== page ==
Blyth Valley appealed against a ruling that quashed its bid to introduce a 30 per cent affordable housing policy. The quashing resulted from an application made under section 113(3) Planning and Compulsory Purchase Act 2004 (the 2004 Act) by three housing developers, the respondents to the appeal.
In 2006, as part of a development plan, the local authority developed a document called core strategy. The core strategy had contained an affordable housing target for new housing developments of at least 30 per cent. The target was based on a housing needs survey (HNS) which had been carried out on behalf of the local authority in 2004. The HNS used a broad meaning of affordable housing which included low-cost housing. Not long before the core strategy was submitted to the planning inspector new national planning policy guidance (PPS3) was issued. PPS3 used a narrower definition of affordable housing which did not include low-cost housing and was therefore more onerous on developers. It also required that “economic viability” should be taken into account in setting targets for affordable housing.
The inspector found that the local authority’s core strategy was sound and conformed with PPS3. He also found that the HNS remained a credible evidence base for the affordable housing policy. The respondent housing developers applied to quash the decision of the inspector, pursuant to section 113(3) of the 2004 Act. The judge found that that local authority had failed to carry out a proper assessment of the economic viability of its affordable housing target in accordance with PPS3.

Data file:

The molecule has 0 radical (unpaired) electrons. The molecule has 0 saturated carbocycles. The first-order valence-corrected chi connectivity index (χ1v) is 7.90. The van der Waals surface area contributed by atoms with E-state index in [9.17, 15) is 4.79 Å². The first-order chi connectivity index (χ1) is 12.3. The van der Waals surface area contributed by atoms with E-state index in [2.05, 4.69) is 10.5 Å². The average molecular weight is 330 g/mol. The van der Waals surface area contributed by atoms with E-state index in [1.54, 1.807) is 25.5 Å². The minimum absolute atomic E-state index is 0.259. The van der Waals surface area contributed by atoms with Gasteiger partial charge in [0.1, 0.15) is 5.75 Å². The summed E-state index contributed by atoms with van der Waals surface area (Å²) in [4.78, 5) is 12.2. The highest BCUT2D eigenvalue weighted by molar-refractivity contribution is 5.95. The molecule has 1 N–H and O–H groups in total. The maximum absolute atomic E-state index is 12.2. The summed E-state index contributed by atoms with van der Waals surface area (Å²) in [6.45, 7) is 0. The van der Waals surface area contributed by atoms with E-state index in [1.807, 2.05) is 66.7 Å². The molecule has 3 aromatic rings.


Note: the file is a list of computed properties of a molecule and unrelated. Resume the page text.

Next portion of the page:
Blyth Valley appealed against the decision. The issue was whether it had been open to the inspector on the evidence before him to find that the local authority’s policy complied with PPS3 and was "sound" within the meaning of section 20(5)(b) of the 2004 Act and the Secretary of State’s guidance.
The appeal was dismissed. The Court of Appeal held that the process leading to the adoption of the affordable housing policy had been legally flawed. It was a crucial requirement of PPS3 that an economic viability assessment of the affordable housing target was undertaken. The local authority’s core strategy did not comply with this requirement and it followed that the inspector had erred in his finding that it did. The inspector had failed to recognise that 2004 HNS used the earlier and broader meaning of affordable housing, whereas the core strategy adopted the new meaning, which was narrower and more onerous for developers. Therefore, it was not open to him to find that the HNS provided a credible evidence base for the affordable housing policy.